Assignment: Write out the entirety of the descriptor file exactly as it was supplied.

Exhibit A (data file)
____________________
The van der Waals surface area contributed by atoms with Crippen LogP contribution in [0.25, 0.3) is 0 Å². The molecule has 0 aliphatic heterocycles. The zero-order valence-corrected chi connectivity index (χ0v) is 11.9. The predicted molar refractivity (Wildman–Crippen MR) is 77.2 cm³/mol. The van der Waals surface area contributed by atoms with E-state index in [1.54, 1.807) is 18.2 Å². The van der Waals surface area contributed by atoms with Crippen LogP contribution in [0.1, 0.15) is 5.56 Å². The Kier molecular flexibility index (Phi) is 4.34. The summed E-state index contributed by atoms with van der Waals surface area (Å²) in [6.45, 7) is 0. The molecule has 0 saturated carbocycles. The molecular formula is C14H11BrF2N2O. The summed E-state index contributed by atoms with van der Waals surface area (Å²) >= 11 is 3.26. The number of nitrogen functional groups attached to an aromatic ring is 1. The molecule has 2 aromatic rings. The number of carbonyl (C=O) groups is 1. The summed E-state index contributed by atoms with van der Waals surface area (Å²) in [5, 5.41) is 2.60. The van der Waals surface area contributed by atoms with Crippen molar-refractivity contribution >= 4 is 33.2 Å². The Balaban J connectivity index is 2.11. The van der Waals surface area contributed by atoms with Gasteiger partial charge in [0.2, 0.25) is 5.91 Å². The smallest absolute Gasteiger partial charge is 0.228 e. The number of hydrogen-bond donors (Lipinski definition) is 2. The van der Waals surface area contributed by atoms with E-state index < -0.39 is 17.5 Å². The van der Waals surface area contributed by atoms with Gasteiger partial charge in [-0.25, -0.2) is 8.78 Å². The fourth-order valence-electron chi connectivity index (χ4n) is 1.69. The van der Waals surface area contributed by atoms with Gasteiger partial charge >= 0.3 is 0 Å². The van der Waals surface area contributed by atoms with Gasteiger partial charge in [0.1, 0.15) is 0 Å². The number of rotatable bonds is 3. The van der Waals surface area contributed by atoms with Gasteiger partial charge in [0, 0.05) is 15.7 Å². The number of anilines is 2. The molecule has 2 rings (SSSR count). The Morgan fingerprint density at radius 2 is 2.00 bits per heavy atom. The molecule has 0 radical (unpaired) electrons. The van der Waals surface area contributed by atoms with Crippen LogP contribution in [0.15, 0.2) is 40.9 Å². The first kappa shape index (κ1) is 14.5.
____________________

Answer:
The van der Waals surface area contributed by atoms with Crippen LogP contribution in [0.25, 0.3) is 0 Å². The molecule has 0 aliphatic heterocycles. The zero-order valence-corrected chi connectivity index (χ0v) is 11.9. The predicted molar refractivity (Wildman–Crippen MR) is 77.2 cm³/mol. The van der Waals surface area contributed by atoms with E-state index in [1.54, 1.807) is 18.2 Å². The van der Waals surface area contributed by atoms with Crippen LogP contribution in [0.1, 0.15) is 5.56 Å². The Kier molecular flexibility index (Phi) is 4.34. The summed E-state index contributed by atoms with van der Waals surface area (Å²) in [6.45, 7) is 0. The molecule has 0 saturated carbocycles. The molecular formula is C14H11BrF2N2O. The summed E-state index contributed by atoms with van der Waals surface area (Å²) >= 11 is 3.26. The number of nitrogen functional groups attached to an aromatic ring is 1. The molecule has 2 aromatic rings. The number of carbonyl (C=O) groups is 1. The summed E-state index contributed by atoms with van der Waals surface area (Å²) in [5, 5.41) is 2.60. The van der Waals surface area contributed by atoms with Crippen molar-refractivity contribution >= 4 is 33.2 Å². The Balaban J connectivity index is 2.11. The van der Waals surface area contributed by atoms with Gasteiger partial charge in [0.2, 0.25) is 5.91 Å². The smallest absolute Gasteiger partial charge is 0.228 e. The number of hydrogen-bond donors (Lipinski definition) is 2. The van der Waals surface area contributed by atoms with E-state index < -0.39 is 17.5 Å². The van der Waals surface area contributed by atoms with Gasteiger partial charge in [-0.25, -0.2) is 8.78 Å². The fourth-order valence-electron chi connectivity index (χ4n) is 1.69. The van der Waals surface area contributed by atoms with Gasteiger partial charge >= 0.3 is 0 Å². The van der Waals surface area contributed by atoms with Gasteiger partial charge in [0.1, 0.15) is 0 Å². The number of rotatable bonds is 3. The van der Waals surface area contributed by atoms with Gasteiger partial charge in [0, 0.05) is 15.7 Å². The number of anilines is 2. The molecule has 2 rings (SSSR count). The Morgan fingerprint density at radius 2 is 2.00 bits per heavy atom. The molecule has 0 radical (unpaired) electrons. The van der Waals surface area contributed by atoms with Crippen LogP contribution in [0.15, 0.2) is 40.9 Å². The first kappa shape index (κ1) is 14.5.